• Level: Beginner

  • Duration: 2 hours

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How could better building design curb global warming?

Would you be surprised to learn that buildings are significant contributors to global warming? According to the IEA (International Energy Agency), the direct and indirect greenhouse gas emissions from buildings account for 33% of global emissions. For this reason, architects and engineers around the world are rethinking how residential, commercial and institutional buildings are designed, transforming them from polluters to net producers of clean energy. In this first course of three, we begin our journey towards the building of the future, the net positive energy building, a building that produces more energy from renewable resources than it consumes.

Richard Buckminster "Bucky" Fuller (1895 - 1983)

American architect, systems theorist, author, designer, and inventor, R. Buckminster Fuller was best known for popularising the geodesic dome such as the one pictured above. Now known as the "Montreal Biosphere," this R.B. Fuller design was part of the U.S. Pavilion in Montreal's Expo 67. The structure initially included a complex system of shades used to control its internal temperature. The sun-shading system was an attempt to mimic the same biological processes that the human body relies on to maintain its internal temperature.

Photo banner: AndrewglaserPhoto above:  Cédric Thévenet, Photo below: Tom Chance

Watch Intro Video

Video

Introduction to energy-positive buildings

What you'll learn

This course features lessons on the following topics:

  • Environmental impact of buildings

    The environmental impact of buildings in Quebec, Canada, and the world.

  • Benefits in Quebec

    The environmental benefits of energy efficient buildings in Quebec where more than 95% of the electricity supply comes from renewable resources.

  • Reducing GHG emissions in Canada

    The role the building sector will play in the Government of Canada's action plan for reducing greenhouse gas emissions (GHG).

  • Rating systems

    The rating systems used for energy efficient buildings in Canada.

  • Profitability

    Determining the profitability of energy efficient homes and buildings.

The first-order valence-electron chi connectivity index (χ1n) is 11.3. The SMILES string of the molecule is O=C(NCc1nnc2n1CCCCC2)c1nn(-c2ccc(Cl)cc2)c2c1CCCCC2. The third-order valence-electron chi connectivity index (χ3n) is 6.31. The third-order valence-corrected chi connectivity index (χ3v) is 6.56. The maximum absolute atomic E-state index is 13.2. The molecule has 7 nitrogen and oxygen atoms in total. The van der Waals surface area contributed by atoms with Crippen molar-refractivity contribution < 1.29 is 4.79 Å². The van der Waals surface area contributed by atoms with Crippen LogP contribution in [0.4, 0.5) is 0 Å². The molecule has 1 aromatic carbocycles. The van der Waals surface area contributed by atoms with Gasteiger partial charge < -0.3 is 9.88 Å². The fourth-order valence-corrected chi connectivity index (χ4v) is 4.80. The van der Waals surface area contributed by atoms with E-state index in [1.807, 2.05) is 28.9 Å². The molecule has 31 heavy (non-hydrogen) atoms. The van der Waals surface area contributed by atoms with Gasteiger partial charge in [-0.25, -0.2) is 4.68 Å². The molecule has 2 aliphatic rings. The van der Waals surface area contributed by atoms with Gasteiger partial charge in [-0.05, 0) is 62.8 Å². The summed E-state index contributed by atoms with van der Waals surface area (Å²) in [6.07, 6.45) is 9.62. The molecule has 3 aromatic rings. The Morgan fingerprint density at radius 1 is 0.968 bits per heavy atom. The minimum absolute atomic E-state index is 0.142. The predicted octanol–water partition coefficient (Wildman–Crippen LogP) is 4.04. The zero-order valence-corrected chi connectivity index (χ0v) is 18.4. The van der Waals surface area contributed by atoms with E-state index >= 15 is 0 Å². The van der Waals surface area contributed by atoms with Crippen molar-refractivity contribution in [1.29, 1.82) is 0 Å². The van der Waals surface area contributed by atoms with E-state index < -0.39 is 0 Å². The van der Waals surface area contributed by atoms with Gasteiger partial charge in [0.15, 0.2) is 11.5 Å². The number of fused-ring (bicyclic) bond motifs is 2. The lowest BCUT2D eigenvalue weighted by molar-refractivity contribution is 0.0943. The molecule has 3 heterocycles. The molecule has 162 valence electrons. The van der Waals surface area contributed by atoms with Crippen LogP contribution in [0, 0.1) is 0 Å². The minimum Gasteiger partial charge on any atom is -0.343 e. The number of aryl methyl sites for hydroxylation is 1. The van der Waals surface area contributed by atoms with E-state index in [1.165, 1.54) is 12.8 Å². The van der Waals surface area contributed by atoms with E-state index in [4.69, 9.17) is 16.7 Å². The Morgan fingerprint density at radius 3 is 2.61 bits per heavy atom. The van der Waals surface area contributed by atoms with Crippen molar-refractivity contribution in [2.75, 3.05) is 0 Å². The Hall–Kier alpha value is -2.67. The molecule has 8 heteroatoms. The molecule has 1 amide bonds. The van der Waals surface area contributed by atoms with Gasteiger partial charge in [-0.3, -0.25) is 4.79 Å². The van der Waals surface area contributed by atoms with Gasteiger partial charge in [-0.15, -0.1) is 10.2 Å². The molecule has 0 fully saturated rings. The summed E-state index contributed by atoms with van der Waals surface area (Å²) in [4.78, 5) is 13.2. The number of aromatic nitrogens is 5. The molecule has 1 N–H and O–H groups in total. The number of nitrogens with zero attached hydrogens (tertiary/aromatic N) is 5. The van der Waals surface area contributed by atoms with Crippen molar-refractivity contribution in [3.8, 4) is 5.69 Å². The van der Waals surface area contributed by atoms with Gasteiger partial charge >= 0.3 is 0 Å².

Course curriculum

Reviews

What engineers are saying about this course

- JM from Quebec

Great course.

- JM from Quebec

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Enroll in the Full Course

Learn about energy efficient buildings and accumulate professional development hours at your convenience. Access this course from any computer or mobile device and take up to 2 years to complete it. Instantly download your course completion certificate attesting that you have earned 2 professional development hours (2 PDH).
Buy the Full Course for $49.99 CAD

Save 15%

when you buy The Better Buildings Course Bundle (4h)

The Better Buildings Course Bundle includes two courses: (1) Energy Efficiency: An Investment Opportunity and (2) Towards the Positive Energy Building, Part 1. Buy these courses together and save 15%.
Learn more about this course bundle

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As part of this course you will receive:

  • Instant Access

    Instant, 24/7 access to this course for 2 years. Use your computer, telephone or mobile device.

  • Course Notes

    The entire course in PDF format.

  • Course Completion Certificate

    A course completion certificate attesting the number of professional development hours (PDH) mentioned in the title of this course.

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Professional Development

This course has been written to meet the professional development requirements defined by the orders of engineers of the following Canadian provinces and territories and the engineering boards of the following US states. These governing bodies do not require pre-approval of courses or course providers. For more information on the continuing education requirements set forth by your order or board, please click on your province or state below. 


CANADA:

AL, BC, MB, NB, NL, NS, NT & NU, ON, PE, QC, SK, YT


USA:

AL, AK, AZ*, AR, CA*, CO*, CT*, DE, GA, HI*, ID, IL, IA, KS, KY, LA, ME, MA*, MI, MN, MS, MO, MT, NE, NV, NH, NM, ND, OH, OK, OR, PA, RI*, SC, SD, TN, TX, UT, VT, VA, WA*, WV, WI, WY

* These states do not have a professional development policy at this time.


It remains the engineer’s responsibility to determine whether an activity meets the guidelines set by their licensing body. It is also the engineer's responsibility to maintain and submit records of professional development activities to their engineering board.

Instructor

Marianne Salama, Eng., MBA

Chemical Engineer

Marianne Salama, Eng., MBA

Marianne is the president and founder of iPolytek, a company whose mission is to provide training on the latest developments in engineering and relate these innovations to the most pressing issues of our time: climate change, water quality, air quality, and sustainability. Marianne is a chemical engineer with over 18 years of experience in the field of air and water treatment using ozone. She has worked for high-tech companies on the leading edge of their fields, namely, Ozomax, CAE and IBM. She is a graduate of McGill University (B.Eng.) and holds a Masters in Business Administration (MBA) from the John Molson School of Business. A member of the Order of Engineers of Quebec (OIQ), Marianne writes about a variety of subjects, including environmental technologies, renewable resources, and the energy transition. " For me, engineering is about making the world a better place: one idea, one design, one project at a time. "